Charlie Vlk
(former Illinois Bell Suburban Building Engineer/Architect)

The fourth reason would not apply to Western Electric cars, as the receiver would generally be another Bell company.

.


Charlie Vlk
 

Denny-
For a boy that grew up in Riverside you must not have spent enough time with the natives (Bohemians) to learn about AT&T!!!
I think some of the rich Bohunks (I can use the term since I are one!!!) lived in Riverside.... or at least North Riverside and certainly
there was no shortage of my landsmen in Hollywood and Brookfield!!! And of course Berwyn to the east of you!!! (for those on the
list not acquainted with local Chicago lore the bulk of workers at "the Western" in Cicero were of Czech descent).
AT&T proper had two sides... the overall management of the Bell System (corporate) and the Long Liines (the long distance interstate
operations). Western Electric was not only a manufacturer of cable and equipment, telephones and other hardware but a purchasing
agent and distribution system for everything the Bell System used. Bell Labs was the research arm of the Bell System and did everything
from theoretical research (leading to the transistor, for example) to materials testing quality control.
At one time the CB&Q had a direct connection to the Manufacturer's Junciton over a bridge spanning 26th Street from their Clyde Yard over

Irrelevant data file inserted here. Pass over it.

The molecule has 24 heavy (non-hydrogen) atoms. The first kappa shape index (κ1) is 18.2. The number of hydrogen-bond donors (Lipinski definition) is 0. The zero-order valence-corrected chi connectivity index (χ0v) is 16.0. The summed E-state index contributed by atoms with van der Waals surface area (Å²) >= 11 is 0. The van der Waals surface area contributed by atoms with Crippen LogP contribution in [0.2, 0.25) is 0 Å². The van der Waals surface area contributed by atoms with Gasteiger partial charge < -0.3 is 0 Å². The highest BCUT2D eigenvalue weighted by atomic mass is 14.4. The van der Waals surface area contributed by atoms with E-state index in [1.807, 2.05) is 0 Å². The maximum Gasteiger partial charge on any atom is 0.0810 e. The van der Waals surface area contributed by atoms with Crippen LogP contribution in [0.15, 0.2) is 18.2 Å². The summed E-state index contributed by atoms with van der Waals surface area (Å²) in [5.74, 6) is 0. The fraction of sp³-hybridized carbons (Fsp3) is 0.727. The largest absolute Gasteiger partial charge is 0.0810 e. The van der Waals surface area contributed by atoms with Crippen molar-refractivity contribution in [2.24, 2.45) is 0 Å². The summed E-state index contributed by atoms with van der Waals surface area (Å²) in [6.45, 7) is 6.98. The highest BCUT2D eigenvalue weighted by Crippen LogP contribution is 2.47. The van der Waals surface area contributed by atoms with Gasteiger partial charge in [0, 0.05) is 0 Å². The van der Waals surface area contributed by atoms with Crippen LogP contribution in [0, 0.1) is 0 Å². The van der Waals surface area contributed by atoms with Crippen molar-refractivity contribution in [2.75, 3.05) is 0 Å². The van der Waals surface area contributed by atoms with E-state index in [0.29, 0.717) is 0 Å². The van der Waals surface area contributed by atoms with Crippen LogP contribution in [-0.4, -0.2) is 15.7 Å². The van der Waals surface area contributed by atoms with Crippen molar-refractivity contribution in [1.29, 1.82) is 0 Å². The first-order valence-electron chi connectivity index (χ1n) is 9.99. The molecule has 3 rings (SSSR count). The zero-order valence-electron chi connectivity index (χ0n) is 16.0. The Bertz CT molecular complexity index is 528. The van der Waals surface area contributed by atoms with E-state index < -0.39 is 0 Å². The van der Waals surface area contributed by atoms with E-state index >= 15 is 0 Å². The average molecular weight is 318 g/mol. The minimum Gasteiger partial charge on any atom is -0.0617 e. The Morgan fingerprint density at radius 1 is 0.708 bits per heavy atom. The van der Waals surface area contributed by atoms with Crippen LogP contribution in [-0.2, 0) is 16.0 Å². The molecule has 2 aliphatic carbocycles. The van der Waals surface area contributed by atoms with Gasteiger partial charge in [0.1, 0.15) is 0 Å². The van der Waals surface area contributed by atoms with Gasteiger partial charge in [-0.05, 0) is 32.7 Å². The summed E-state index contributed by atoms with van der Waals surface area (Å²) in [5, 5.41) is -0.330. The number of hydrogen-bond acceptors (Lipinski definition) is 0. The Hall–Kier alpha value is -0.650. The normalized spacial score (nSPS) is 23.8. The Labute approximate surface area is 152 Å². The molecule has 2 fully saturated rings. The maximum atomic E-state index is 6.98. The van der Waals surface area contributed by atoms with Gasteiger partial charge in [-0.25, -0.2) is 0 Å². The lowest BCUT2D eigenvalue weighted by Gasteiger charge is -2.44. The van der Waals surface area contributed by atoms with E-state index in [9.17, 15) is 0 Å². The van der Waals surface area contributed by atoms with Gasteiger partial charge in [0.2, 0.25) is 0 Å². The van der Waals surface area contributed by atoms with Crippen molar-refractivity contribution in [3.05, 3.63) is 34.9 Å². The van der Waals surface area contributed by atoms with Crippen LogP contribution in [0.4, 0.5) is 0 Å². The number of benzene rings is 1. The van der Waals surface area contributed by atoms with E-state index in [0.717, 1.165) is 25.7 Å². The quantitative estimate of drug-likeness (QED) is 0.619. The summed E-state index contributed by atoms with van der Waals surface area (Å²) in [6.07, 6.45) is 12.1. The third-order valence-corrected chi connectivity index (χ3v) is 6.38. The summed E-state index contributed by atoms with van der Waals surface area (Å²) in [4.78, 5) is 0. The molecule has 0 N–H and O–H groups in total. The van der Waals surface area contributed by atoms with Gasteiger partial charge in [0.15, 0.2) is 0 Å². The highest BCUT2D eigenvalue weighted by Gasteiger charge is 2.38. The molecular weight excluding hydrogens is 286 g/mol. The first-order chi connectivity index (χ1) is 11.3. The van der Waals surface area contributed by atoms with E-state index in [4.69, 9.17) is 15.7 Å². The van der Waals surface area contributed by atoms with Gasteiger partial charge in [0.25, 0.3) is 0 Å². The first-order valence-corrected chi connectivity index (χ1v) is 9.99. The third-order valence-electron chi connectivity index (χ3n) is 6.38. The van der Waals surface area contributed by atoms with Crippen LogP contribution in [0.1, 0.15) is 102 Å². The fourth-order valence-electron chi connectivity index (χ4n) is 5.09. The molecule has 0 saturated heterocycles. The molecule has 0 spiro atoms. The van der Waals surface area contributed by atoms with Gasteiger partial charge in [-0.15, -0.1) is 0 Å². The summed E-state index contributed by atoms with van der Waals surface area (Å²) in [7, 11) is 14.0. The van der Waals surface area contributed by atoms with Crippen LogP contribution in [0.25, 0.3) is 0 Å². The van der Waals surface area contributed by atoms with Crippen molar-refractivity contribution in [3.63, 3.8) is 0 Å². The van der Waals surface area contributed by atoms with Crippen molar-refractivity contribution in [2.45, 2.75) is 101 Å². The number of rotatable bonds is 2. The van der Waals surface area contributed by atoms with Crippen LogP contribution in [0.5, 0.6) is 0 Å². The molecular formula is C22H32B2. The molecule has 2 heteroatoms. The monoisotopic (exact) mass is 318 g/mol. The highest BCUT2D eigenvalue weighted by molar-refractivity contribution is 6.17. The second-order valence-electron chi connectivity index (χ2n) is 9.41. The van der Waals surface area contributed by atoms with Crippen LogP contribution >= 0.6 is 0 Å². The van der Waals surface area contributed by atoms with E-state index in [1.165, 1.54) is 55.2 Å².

the west end of the station plaform at Hawthorn.
Getting back to the subject at hand, most cable was likely shipped in boxcars, there being little need for massive reels that would require an
open car. Perhaps submarine cable would be shipped on a depressed center flat car ala Lionel and American Flyer... but most cable reels had
to be able to be manhandled at some point during their installation and so could be easily be shipped in house cars. Telephone poles are an
underepresented freight car load in modeling, come to think about it..... not only being used for telephone and telegraph lines but in similar or
larger sizes for power distribution. A telephone or power utility pole yard would be an interseting industry and excuse to model cars with loads
on a layout. In nearby River Forest the CA&E served a Commonwealth Edison Company pole yard which was also a distribution point for
transformers and other electrical switching gear, all of which came in by rail during the heyday of the interurban.
Charlie Vlk

Hauling cable reels or telephone poles would not be ordinary
activities expected of wholly-owned equipment manufacturer Western
Electric, while it might well be expected of parent AT&T.
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Schuyler Larrabee
 

Perhaps submarine cable would be shipped on a
depressed center flat car ala Lionel and American Flyer...
Charlie Vlk
I have a photo of a length of (I think) submarine cable being shipped on the ERIE, I think in the
high-side gons, in one very long piece, so long that it was laid in the gons lengthwise, in layers,
with turns at the ends (obviously) and then looped up over the ends into the next car. There were
maybe eight or ten cars in this shipment, and it was all one cable. They were chained together.

There was only one problem. The reason the photo was taken (which shows a pubicity sign mounted on
one gon) is that one car suffered a hotbox. So . . . the entire shipment is all set out on a
siding, awaiting repairs.

Someone's day was pretty well ruined, I expect.

SGL

[I'm a bit vague on the details b/c the photo, along with the rest of my library, is in disarray
right now. Even more than normal. New bookcases.]